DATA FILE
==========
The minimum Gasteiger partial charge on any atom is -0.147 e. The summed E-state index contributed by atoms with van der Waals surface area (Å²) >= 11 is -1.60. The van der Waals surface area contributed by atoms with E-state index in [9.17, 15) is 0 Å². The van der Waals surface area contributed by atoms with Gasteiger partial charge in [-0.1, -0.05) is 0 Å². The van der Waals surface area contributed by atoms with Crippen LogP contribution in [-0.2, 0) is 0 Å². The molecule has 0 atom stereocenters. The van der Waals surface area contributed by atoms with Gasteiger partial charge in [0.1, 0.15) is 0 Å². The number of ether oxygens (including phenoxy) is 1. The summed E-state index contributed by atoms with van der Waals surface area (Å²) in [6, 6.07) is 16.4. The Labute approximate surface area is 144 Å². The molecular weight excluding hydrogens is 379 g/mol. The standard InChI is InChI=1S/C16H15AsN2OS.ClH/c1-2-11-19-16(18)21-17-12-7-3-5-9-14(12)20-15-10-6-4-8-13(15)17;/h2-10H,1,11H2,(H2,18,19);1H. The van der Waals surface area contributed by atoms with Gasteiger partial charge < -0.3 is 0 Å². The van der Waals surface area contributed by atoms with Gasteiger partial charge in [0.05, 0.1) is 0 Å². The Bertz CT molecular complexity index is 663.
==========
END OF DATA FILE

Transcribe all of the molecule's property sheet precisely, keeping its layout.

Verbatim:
The minimum Gasteiger partial charge on any atom is -0.147 e. The summed E-state index contributed by atoms with van der Waals surface area (Å²) >= 11 is -1.60. The van der Waals surface area contributed by atoms with E-state index in [9.17, 15) is 0 Å². The van der Waals surface area contributed by atoms with Gasteiger partial charge in [-0.1, -0.05) is 0 Å². The van der Waals surface area contributed by atoms with Crippen LogP contribution in [-0.2, 0) is 0 Å². The molecule has 0 atom stereocenters. The van der Waals surface area contributed by atoms with Gasteiger partial charge in [0.1, 0.15) is 0 Å². The number of ether oxygens (including phenoxy) is 1. The summed E-state index contributed by atoms with van der Waals surface area (Å²) in [6, 6.07) is 16.4. The Labute approximate surface area is 144 Å². The molecular weight excluding hydrogens is 379 g/mol. The standard InChI is InChI=1S/C16H15AsN2OS.ClH/c1-2-11-19-16(18)21-17-12-7-3-5-9-14(12)20-15-10-6-4-8-13(15)17;/h2-10H,1,11H2,(H2,18,19);1H. The van der Waals surface area contributed by atoms with Gasteiger partial charge < -0.3 is 0 Å². The van der Waals surface area contributed by atoms with Gasteiger partial charge in [0.05, 0.1) is 0 Å². The Bertz CT molecular complexity index is 663.